February is Black History Month in the U.S. thanks, in large part, to the efforts of Dr. Carter Woodson, a Black historian who believed that young African Americans were not being taught enough of their own heritage. In February 1924, Dr. Woodson founded “Negro History Week,” which inspired schools and communities nationwide to organize celebrations, establish history clubs, and host performances and lectures about Black History. Dr. Woodson selected February because it contained the birthdays of Abraham Lincoln and Frederick Douglass, two men whose achievements have helped to advance the causes of African Americans. The weeklong commemoration of Black History gained significant traction and, during the Civil Rights Movement of the 1960s, it evolved into Black History Month on many college campuses. President Gerald Ford officially recognized Black History Month in 1976, beseeching the public to “seize the opportunity to honor the too-often neglected accomplishments of Black Americans in every area of endeavor throughout our history.” So, this month, and every month, let us honor:
Shirley Chisolm: the first Black woman elected to Congress in 1969 and the first woman to run for a presidential nomination in 1972. Her slogan, “Unbought and Unbossed,” was a true representation of her commitment to fighting for the American people.
Bayard Rustin: who organized and strategized the March on Washington in 1963. As a gay man with potential ties to communism, he was considered too much of a liability to be on the frontlines of the movement, so he worked tirelessly in the shadows to serve his community, pushing for more jobs and better wages.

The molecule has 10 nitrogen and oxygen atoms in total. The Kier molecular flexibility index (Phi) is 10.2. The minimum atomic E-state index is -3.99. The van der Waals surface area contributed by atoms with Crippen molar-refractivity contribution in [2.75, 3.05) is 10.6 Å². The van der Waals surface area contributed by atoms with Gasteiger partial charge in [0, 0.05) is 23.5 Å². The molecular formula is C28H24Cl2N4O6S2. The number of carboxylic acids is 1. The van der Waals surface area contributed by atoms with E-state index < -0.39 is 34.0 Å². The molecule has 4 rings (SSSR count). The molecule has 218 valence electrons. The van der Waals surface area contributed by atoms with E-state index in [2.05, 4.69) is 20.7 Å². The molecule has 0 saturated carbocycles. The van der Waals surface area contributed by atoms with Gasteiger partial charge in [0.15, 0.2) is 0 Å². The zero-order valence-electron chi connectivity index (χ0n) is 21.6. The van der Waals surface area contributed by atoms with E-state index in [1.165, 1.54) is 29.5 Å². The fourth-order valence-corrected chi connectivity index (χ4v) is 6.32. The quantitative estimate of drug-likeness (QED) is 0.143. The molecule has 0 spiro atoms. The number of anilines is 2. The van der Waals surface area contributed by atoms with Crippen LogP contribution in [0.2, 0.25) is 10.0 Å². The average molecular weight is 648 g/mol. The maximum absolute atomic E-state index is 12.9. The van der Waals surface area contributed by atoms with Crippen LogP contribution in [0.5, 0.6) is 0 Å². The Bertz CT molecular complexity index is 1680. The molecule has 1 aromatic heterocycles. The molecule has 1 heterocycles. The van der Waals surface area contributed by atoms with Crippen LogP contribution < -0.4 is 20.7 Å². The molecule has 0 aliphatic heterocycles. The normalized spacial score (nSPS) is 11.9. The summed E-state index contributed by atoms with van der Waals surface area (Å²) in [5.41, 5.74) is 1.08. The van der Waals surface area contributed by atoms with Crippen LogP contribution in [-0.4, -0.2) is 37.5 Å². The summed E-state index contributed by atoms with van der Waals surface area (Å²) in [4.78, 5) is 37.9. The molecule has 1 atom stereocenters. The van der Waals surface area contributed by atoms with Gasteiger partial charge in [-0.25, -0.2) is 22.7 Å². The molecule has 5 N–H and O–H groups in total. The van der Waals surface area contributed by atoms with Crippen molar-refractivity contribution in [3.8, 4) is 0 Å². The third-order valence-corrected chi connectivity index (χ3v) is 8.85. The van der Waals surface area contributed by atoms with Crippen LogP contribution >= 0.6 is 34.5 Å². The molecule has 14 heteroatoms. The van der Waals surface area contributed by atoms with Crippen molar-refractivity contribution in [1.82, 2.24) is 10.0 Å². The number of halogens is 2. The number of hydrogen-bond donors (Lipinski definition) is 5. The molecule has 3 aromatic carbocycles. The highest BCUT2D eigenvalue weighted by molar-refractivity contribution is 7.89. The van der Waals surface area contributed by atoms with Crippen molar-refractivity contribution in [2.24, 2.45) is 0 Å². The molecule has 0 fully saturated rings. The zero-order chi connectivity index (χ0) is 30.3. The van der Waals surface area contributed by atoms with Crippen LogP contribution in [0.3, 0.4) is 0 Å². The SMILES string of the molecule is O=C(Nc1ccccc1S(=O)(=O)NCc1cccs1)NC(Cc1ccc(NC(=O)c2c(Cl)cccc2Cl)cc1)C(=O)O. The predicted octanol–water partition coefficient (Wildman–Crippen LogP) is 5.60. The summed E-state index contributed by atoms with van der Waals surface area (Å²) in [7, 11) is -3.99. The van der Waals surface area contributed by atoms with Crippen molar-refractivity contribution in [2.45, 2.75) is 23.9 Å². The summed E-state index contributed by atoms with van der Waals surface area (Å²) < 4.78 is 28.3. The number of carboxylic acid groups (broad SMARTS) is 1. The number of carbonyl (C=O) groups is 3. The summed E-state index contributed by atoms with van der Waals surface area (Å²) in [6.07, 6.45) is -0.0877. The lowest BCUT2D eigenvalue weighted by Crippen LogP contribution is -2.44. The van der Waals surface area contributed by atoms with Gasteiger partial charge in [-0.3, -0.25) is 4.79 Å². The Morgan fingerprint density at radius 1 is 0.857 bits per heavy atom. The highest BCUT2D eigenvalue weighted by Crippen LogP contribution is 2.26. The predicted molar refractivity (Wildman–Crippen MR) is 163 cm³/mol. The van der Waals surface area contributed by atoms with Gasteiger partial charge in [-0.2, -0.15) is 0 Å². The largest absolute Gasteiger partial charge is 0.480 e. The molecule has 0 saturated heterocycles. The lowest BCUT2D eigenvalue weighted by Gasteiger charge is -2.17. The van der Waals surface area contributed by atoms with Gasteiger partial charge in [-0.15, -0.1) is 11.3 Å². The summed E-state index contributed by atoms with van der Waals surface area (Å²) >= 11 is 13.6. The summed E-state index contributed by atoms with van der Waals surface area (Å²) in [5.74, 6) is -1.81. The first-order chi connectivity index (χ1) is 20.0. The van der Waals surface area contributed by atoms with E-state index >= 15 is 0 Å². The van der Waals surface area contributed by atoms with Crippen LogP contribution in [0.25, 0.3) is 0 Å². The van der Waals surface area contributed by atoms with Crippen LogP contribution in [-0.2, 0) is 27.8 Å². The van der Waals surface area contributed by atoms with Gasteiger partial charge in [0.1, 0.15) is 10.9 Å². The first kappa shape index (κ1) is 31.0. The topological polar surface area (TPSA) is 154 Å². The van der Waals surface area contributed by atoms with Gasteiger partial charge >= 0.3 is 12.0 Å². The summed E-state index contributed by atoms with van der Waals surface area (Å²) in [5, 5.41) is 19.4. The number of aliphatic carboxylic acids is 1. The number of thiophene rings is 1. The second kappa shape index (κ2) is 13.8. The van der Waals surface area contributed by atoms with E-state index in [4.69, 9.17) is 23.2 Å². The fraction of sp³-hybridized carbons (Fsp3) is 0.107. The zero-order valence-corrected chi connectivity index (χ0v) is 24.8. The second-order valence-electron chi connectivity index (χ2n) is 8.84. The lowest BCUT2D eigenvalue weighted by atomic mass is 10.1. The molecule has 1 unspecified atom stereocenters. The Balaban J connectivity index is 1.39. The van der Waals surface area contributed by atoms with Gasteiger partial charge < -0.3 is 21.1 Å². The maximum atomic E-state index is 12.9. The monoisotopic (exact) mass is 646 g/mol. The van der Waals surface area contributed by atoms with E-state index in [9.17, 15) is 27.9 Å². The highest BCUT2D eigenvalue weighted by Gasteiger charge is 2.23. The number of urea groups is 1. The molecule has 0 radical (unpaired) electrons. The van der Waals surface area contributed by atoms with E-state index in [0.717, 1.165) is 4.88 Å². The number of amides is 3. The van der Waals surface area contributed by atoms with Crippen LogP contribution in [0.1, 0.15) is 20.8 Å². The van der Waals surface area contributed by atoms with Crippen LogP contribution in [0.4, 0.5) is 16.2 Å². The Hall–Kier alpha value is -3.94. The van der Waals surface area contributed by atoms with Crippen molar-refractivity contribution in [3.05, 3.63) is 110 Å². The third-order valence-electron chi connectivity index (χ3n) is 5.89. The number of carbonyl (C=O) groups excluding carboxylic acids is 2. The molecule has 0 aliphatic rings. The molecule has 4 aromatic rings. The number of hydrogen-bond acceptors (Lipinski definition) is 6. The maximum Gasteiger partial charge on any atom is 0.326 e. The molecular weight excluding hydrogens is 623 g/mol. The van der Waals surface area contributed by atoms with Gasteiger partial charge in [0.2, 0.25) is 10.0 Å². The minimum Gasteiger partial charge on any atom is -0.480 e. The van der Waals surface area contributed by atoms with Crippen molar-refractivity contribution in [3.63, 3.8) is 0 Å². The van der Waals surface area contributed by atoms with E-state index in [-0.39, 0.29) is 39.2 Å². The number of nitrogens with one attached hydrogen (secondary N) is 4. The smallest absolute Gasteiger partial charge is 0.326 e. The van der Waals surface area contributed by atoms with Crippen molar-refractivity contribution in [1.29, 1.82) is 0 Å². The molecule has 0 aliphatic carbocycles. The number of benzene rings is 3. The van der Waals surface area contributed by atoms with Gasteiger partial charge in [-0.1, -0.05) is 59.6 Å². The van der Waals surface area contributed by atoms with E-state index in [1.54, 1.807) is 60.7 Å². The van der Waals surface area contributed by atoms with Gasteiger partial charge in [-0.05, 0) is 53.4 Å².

Claudette Colvin: the first woman to be detained for resistance in connection with Civil Rights. She was just 15 years old in 1955 when she refused to sit in the back of a bus, citing her constitutional rights, and was subsequently arrested – nine months before Rosa Parks’ historic event sparked the Civil Rights Movement.
Gwendolyn Brooks: the first Black author to win the Pulitzer Prize in 1950 and first Black woman to serve as a poetry consultant to the Library of Congress. She was the poet laureate of the State of Illinois and her works reflected the political and social landscape of the 1960s and the Civil Rights Movement. See a list of her iconic poems here: https://www.literaryladiesguide.com/classic-women-authors-poetry/11-iconic-poems-by-gwendolyn-brooks/
Marsha P. Johnson: a Black transwoman and activist who was the forefront of the LGBTQ movement in the 1980s and 1990s. She was a cofounder of STAR, an organization that houses homeless, queer youth, and she fought for equality through the Gay Liberation Front.
Happy Black History Month from the D&I Committee, and may we continue to learn and grown in our understanding of American History.
Additional Resources and Information:
Contribute to the Federal Bar Association’s YLD Black History Month Book Drive here: Amazon Custom Gift List.
Visit the Dr. Carter Woodson Museum in St. Pete.: https://woodsonmuseum.org/.
Attorneys – register for free to attend GEBA’s annual Black History Month Reception on February 28, 2022 here: https://forms.gle/MzaFi84Tf93fAsAX8.